Keep your eyes forward though. Landing your dream job is great! But for as much as I take issue with Scott Adams’ “advice” to not follow your dream, he does have one point—reaching your goal can leave you feeling empty. Don’t stop dreaming—think about what you want to do after your dream job. What’s your next goal or aspiration? What do you want to do after you’re “living the dream?” Don’t worry that it might not last forever, or that you may eventually need to get off the ride and go back to what you’re familiar with. It’s better to have done it for a while, made it work, and then returned to your comfort zone when you needed to than never having done any of it at all. It very well may be the most rewarding thing you’ve ever done.
March 12, 2014
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ESPN.com – NBA
March 12, 2014
After the morning skate, captain Jamie Benn vowed that the Dallas Stars would play to honor ill teammate Rich Peverley. With the forward following the Stars game against the St. Louis Blues from a hospital bed back in Dallas, Benn put his team over the top. Stars coach Lindy Ruff said Peverley, who is sidelined because of a heart issue that caused him to collapse on the bench on Monday, was well aware his teammates beat the Blues 3-2 in overtime on Tuesday night. He said ‘Keep rolling.’ I just said at the end, ‘See you tomorrow.”’ Benn scored 3:42 into overtime to end the Blues’ five-game winning streak.
March 12, 2014
Academy Award® Winners Meryl Streep* and Julia Roberts** star in the darkly hilarious and deeply touching story of the strong-willed women of the Weston family, whose lives converge when a family crisis brings them back to the Midwest house they grew up in, and to the dysfunctional mother who raised them. Based on Tracy Letts Pulitzer Prize-winning play of the same name, Director John Wells skillfully translates from stage to screen, leading an all-star cast that includes Ewan McGregor, Chris Cooper, Abigail Breslin, Benedict Cumberbatch, Juliette Lewis, Margo Martindale, Dermot Mulroney, Julianne Nicholson, Sam Shepard and Misty Upham.
*Best Actress The Iron Lady (2011)
**Best Actress Erin Brockovich (2000)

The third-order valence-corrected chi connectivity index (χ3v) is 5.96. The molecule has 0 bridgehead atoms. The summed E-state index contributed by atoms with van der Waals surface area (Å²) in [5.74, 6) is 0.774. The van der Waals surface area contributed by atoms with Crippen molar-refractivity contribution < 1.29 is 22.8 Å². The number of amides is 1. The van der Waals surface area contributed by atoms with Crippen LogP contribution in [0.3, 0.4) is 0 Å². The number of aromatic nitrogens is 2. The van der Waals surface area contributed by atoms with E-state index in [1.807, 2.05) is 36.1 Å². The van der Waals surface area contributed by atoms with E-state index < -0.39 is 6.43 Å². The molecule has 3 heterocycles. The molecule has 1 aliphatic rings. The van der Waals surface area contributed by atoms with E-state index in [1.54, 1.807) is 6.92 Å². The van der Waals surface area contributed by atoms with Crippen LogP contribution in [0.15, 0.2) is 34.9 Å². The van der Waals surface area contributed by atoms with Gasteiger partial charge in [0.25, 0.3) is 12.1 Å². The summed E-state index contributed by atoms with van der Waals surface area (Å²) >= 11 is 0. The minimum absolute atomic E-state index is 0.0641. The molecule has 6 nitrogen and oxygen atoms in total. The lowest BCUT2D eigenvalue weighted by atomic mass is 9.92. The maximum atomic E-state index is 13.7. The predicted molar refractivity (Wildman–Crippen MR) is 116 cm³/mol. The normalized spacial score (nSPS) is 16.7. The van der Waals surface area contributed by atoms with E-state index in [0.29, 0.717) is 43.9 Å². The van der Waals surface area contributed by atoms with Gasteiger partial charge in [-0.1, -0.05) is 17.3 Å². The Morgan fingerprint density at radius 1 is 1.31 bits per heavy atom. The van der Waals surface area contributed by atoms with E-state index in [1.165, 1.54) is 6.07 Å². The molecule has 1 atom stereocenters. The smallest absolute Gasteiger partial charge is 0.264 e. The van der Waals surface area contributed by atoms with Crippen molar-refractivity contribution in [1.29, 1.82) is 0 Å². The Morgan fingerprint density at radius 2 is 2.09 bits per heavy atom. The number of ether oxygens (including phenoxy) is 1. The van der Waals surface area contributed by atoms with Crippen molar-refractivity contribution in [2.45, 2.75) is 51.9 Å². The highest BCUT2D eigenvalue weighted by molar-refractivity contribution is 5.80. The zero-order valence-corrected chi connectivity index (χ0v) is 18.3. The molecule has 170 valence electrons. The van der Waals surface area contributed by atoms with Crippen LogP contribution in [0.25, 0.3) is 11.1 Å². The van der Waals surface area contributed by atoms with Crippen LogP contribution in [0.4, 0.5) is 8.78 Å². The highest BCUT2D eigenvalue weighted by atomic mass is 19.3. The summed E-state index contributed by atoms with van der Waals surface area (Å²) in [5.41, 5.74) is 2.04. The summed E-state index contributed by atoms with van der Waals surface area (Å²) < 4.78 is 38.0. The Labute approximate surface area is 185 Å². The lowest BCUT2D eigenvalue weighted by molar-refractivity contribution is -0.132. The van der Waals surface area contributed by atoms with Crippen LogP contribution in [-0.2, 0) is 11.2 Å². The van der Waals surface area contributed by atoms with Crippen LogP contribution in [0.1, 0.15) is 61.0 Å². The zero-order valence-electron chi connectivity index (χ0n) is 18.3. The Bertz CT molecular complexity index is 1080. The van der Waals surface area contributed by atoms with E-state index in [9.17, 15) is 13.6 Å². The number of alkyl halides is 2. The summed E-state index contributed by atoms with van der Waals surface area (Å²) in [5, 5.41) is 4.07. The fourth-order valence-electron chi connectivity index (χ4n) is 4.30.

List Price: $ 29.98
Price: $ 25.48
March 12, 2014
This film is as heartbreaking as the bluegrass music it celebrates. And that music itself is rendered perfectly through the Belgian band and its bandleader who adores Appalachian string music. As the story goes: Didier and Elise have their relationship tested in the harshest way imaginable. The narrative is structured in thematic segments rather than in chronological order. So, from the first scene, the viewer has an idea of what kind on heartbreak lies ahead. Then, it rewinds into the early days when it seemed nothing would ever go wrong, when it seemed that every thing just fell into place for these two. When things do begin to go wrong, it is hard for each to know who to blame, and the frustration the lovers air in trying to make sense of their situation by casting blame may be their downfall. Then again, maybe that downfall could not have been prevented. Perhaps, it was just cruel fate, and even Didier and Elise cannot be blamed for how they choose to deal with the sad aftermath of tragedy. Decide for yourself, but also prepare yourself for an excruciatingly sad yet beautiful, musical tale of love and loss.
35 out of 37 people found this review helpful.
Oscar nominated as Best Foreign film, Belgium’s “The Broken Circle Breakdown” manages to tell a familiar story of a couple losing a child to cancer, in a unique and thoughtful manner. Bluegrass music, as perceived by foreigners, imbues and propels the narrative and America, politics, religion, marriage and the afterlife come under scrutiny. The performances are uniformly excellent, and the director and script spot on. It’s a little hard to follow in the beginning, but if you stick around till the end end you will be justly rewarded. In my estimation a very strong contender to take home the Oscar along with The Hunt and Omar.
15 out of 16 people found this review helpful.
The relationship of Didier, a bluegrass musician, and Elise, a tattoo artist and bluegrass singer, is told out of sequence, rolling between flashbacks of their early joy and marriage and the current tragedy which transforms their lives. The film draws on the deep well of bluegrass music to flesh out and imbue the story with tremendous emotional weight. Many issues are explored, from fundamentalism to Darwinism to the politics of health care. Profoundly, it is the attempt to use the power of music as a shield against the crushing tragedies of life that is the most poignant metaphor in the film. And it is the failure of that attempt that is at its heart. This is a film of great depth, beauty and tragedy. It deals bravely with those serious questions of existence which reside deep in our hearts. Highly recommend.
10 out of 12 people found this review helpful.